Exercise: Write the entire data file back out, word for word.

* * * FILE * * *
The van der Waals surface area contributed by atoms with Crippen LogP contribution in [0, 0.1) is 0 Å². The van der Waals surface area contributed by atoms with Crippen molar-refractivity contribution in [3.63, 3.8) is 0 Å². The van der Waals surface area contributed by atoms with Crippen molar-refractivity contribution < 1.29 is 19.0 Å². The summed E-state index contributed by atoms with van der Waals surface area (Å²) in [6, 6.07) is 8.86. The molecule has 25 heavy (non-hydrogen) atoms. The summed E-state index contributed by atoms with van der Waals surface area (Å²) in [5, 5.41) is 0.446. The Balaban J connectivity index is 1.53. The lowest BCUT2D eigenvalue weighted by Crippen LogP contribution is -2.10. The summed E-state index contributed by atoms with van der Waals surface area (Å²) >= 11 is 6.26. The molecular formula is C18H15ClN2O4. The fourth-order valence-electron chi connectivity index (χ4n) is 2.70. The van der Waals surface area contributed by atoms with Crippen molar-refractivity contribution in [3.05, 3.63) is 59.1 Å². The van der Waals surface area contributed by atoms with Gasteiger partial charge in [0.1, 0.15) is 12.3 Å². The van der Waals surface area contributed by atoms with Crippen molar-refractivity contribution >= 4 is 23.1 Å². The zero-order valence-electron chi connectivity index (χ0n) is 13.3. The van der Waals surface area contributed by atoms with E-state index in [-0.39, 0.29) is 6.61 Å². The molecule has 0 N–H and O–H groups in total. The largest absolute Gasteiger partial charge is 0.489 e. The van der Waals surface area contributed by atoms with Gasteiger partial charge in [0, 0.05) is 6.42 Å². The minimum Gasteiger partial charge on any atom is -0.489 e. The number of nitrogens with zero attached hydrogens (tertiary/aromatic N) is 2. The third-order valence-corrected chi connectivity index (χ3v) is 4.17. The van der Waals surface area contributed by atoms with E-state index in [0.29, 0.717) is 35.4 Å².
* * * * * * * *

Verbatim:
The van der Waals surface area contributed by atoms with Crippen LogP contribution in [0, 0.1) is 0 Å². The van der Waals surface area contributed by atoms with Crippen molar-refractivity contribution in [3.63, 3.8) is 0 Å². The van der Waals surface area contributed by atoms with Crippen molar-refractivity contribution < 1.29 is 19.0 Å². The summed E-state index contributed by atoms with van der Waals surface area (Å²) in [6, 6.07) is 8.86. The molecule has 25 heavy (non-hydrogen) atoms. The summed E-state index contributed by atoms with van der Waals surface area (Å²) in [5, 5.41) is 0.446. The Balaban J connectivity index is 1.53. The lowest BCUT2D eigenvalue weighted by Crippen LogP contribution is -2.10. The summed E-state index contributed by atoms with van der Waals surface area (Å²) >= 11 is 6.26. The molecular formula is C18H15ClN2O4. The fourth-order valence-electron chi connectivity index (χ4n) is 2.70. The van der Waals surface area contributed by atoms with Crippen molar-refractivity contribution in [3.05, 3.63) is 59.1 Å². The van der Waals surface area contributed by atoms with Gasteiger partial charge in [0.1, 0.15) is 12.3 Å². The van der Waals surface area contributed by atoms with Crippen molar-refractivity contribution >= 4 is 23.1 Å². The zero-order valence-electron chi connectivity index (χ0n) is 13.3. The van der Waals surface area contributed by atoms with E-state index in [-0.39, 0.29) is 6.61 Å². The molecule has 0 N–H and O–H groups in total. The largest absolute Gasteiger partial charge is 0.489 e. The van der Waals surface area contributed by atoms with Gasteiger partial charge in [0, 0.05) is 6.42 Å². The minimum Gasteiger partial charge on any atom is -0.489 e. The number of nitrogens with zero attached hydrogens (tertiary/aromatic N) is 2. The third-order valence-corrected chi connectivity index (χ3v) is 4.17. The van der Waals surface area contributed by atoms with E-state index in [0.29, 0.717) is 35.4 Å².